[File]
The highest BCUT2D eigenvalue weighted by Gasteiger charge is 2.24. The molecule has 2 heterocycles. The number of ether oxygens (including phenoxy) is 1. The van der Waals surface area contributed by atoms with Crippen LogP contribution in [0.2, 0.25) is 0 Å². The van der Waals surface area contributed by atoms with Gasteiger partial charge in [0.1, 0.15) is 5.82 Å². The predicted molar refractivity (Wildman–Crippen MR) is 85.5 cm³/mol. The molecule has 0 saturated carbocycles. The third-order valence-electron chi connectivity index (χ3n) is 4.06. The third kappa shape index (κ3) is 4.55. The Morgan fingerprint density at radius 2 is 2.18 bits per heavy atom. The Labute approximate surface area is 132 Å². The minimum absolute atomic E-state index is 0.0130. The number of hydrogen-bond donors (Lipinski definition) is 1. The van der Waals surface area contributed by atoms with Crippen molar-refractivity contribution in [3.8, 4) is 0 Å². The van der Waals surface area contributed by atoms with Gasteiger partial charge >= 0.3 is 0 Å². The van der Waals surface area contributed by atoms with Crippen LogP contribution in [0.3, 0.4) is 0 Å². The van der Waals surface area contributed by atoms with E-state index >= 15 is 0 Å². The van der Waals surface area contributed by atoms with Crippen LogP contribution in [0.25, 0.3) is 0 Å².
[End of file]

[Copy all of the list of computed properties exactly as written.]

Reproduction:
The highest BCUT2D eigenvalue weighted by Gasteiger charge is 2.24. The molecule has 2 heterocycles. The number of ether oxygens (including phenoxy) is 1. The van der Waals surface area contributed by atoms with Crippen LogP contribution in [0.2, 0.25) is 0 Å². The van der Waals surface area contributed by atoms with Gasteiger partial charge in [0.1, 0.15) is 5.82 Å². The predicted molar refractivity (Wildman–Crippen MR) is 85.5 cm³/mol. The molecule has 0 saturated carbocycles. The third-order valence-electron chi connectivity index (χ3n) is 4.06. The third kappa shape index (κ3) is 4.55. The Morgan fingerprint density at radius 2 is 2.18 bits per heavy atom. The Labute approximate surface area is 132 Å². The minimum absolute atomic E-state index is 0.0130. The number of hydrogen-bond donors (Lipinski definition) is 1. The van der Waals surface area contributed by atoms with Crippen molar-refractivity contribution in [3.8, 4) is 0 Å². The van der Waals surface area contributed by atoms with Gasteiger partial charge >= 0.3 is 0 Å². The van der Waals surface area contributed by atoms with Crippen LogP contribution in [0.3, 0.4) is 0 Å². The van der Waals surface area contributed by atoms with E-state index >= 15 is 0 Å². The van der Waals surface area contributed by atoms with Crippen LogP contribution in [0.25, 0.3) is 0 Å².